The heat stable aluminum alloy connector described herein having a pad portion which is harder and which has. a higher tensile strength than the barrel portion may be constructed according to a preferred method of this invention by first forming a tubular aluminum casting from an aluminum alloyhavingiat least one alloy element taken from the group consisting of copper, manganese, silicon, magnesium, zinc,'boron, and iron. The alloy casting is worked into a tube and then cold drawn using conventional aluminum drawing techniques. As the next step thedrawn tube is then heat treated at varying temperatures between 470 F. and 540 F. and a length of time depending upon its initial temper to secure the proper working physical properties set forth above. With a higher initial temper, the higher temper atures are used and conversely with a lower initial temper. The time may be varied somewhat times of 3 hours tone-half hour may be used with facility, although 3 hours is the preferred time. In a given case, the time may be shortened as the temperature is increased and vice versa.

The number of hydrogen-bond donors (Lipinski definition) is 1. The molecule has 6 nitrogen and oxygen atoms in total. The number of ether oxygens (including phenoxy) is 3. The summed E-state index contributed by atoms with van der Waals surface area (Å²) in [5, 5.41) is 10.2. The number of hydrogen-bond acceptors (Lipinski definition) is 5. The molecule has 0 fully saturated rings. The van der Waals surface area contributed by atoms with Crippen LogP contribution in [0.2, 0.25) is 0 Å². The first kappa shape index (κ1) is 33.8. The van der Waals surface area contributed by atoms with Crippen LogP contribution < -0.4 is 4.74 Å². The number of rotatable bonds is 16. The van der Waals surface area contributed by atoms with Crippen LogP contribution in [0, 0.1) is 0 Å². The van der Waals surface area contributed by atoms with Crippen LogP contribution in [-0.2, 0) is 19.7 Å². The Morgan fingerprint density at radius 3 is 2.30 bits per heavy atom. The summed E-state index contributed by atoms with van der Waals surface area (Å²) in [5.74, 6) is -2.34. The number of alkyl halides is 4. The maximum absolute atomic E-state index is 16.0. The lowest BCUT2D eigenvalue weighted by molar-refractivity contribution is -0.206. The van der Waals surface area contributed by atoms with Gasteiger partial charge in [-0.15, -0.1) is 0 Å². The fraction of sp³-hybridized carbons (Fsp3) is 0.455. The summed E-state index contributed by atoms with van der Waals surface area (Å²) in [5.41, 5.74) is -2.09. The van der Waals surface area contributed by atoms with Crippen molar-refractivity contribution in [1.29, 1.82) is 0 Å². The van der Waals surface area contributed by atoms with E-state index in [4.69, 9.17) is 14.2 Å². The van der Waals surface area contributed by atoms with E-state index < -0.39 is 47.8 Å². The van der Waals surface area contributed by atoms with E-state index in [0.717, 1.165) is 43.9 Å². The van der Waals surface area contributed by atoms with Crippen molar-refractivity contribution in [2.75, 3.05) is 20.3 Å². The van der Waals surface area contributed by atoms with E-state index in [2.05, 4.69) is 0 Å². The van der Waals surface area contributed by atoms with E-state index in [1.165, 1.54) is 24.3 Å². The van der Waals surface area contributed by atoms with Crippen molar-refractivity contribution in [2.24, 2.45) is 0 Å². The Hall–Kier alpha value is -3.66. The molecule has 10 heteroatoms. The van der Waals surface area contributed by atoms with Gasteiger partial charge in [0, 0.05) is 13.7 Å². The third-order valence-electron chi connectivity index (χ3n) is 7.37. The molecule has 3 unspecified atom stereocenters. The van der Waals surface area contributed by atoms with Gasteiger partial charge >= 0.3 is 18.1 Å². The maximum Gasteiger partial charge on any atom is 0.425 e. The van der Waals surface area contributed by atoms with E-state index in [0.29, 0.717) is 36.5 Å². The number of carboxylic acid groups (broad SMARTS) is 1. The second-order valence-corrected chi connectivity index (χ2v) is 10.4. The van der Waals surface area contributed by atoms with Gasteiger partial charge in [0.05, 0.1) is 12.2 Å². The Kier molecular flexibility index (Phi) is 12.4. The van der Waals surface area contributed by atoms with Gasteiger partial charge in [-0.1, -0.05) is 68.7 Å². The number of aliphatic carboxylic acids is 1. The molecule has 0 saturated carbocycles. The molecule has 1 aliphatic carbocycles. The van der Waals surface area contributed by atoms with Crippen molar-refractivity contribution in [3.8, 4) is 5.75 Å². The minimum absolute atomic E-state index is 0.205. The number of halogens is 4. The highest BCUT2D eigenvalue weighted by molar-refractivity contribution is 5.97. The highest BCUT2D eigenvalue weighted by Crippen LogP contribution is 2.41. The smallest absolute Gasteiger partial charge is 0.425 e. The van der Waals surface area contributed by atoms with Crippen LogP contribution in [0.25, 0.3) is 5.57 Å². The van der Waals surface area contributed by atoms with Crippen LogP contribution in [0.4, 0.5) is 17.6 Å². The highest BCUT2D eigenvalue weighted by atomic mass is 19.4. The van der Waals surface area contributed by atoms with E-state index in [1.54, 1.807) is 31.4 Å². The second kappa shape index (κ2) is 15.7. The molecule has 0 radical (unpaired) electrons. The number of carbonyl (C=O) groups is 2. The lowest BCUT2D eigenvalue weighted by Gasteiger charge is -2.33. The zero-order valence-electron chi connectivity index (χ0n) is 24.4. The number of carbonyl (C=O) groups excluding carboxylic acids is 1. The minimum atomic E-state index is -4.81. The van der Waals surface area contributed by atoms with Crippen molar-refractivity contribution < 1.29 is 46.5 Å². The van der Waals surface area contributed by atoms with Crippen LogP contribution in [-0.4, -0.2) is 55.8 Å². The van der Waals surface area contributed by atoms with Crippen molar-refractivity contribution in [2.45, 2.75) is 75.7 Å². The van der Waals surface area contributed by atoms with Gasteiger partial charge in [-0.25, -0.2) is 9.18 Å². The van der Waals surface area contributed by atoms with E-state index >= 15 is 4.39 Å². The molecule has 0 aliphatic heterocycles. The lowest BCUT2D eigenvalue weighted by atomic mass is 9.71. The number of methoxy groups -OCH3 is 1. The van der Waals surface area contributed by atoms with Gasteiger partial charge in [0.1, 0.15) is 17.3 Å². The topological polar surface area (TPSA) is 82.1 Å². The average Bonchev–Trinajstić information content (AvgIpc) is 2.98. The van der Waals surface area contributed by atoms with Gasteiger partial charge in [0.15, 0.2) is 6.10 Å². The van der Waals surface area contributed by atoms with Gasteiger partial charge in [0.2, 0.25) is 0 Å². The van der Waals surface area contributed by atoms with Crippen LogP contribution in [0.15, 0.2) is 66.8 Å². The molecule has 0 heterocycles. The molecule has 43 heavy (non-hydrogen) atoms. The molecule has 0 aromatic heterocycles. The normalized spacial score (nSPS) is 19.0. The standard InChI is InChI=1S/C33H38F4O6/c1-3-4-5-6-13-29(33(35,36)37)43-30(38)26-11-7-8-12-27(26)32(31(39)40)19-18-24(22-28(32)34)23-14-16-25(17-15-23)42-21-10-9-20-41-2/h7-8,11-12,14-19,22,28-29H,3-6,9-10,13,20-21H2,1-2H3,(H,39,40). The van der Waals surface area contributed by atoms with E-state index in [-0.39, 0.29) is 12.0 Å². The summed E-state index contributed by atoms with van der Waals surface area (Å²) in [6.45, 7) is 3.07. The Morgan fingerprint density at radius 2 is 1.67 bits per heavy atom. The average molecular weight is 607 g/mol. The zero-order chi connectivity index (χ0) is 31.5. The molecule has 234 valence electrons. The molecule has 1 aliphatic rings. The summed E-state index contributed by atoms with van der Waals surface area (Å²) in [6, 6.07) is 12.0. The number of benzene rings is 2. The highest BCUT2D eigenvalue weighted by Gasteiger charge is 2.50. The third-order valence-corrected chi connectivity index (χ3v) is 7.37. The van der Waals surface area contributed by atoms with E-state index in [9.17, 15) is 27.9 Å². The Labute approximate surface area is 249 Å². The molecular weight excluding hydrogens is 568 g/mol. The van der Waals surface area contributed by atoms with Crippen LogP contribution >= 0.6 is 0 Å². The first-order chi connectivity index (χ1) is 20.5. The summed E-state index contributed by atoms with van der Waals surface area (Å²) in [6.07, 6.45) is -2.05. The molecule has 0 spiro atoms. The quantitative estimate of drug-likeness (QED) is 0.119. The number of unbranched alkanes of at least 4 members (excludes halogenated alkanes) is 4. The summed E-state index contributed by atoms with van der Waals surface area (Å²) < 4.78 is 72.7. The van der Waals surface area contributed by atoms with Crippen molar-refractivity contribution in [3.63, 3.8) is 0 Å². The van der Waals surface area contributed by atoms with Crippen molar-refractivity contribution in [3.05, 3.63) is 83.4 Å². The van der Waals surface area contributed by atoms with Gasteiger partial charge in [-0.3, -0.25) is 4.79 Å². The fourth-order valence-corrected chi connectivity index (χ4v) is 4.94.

In typical examples, a Triple E aluminum alloy from Southwire having an initial hard drawn temper and initial ultimate tensile strength of 2l-23,000 p.s.i., heat treated 3 hours at 485F. exhibits a final ultimate tensile strength of l8,000 p.s.i. In another example, a Triple E aluminum alloy having a hard drawn temper and initial ultimate tensile strength of 2l-23,000 p.s.i., heated treated for 3 /2 hours at 525. F. exhibits a final ultimate tensile strength in the range of 16,000 p.s.i.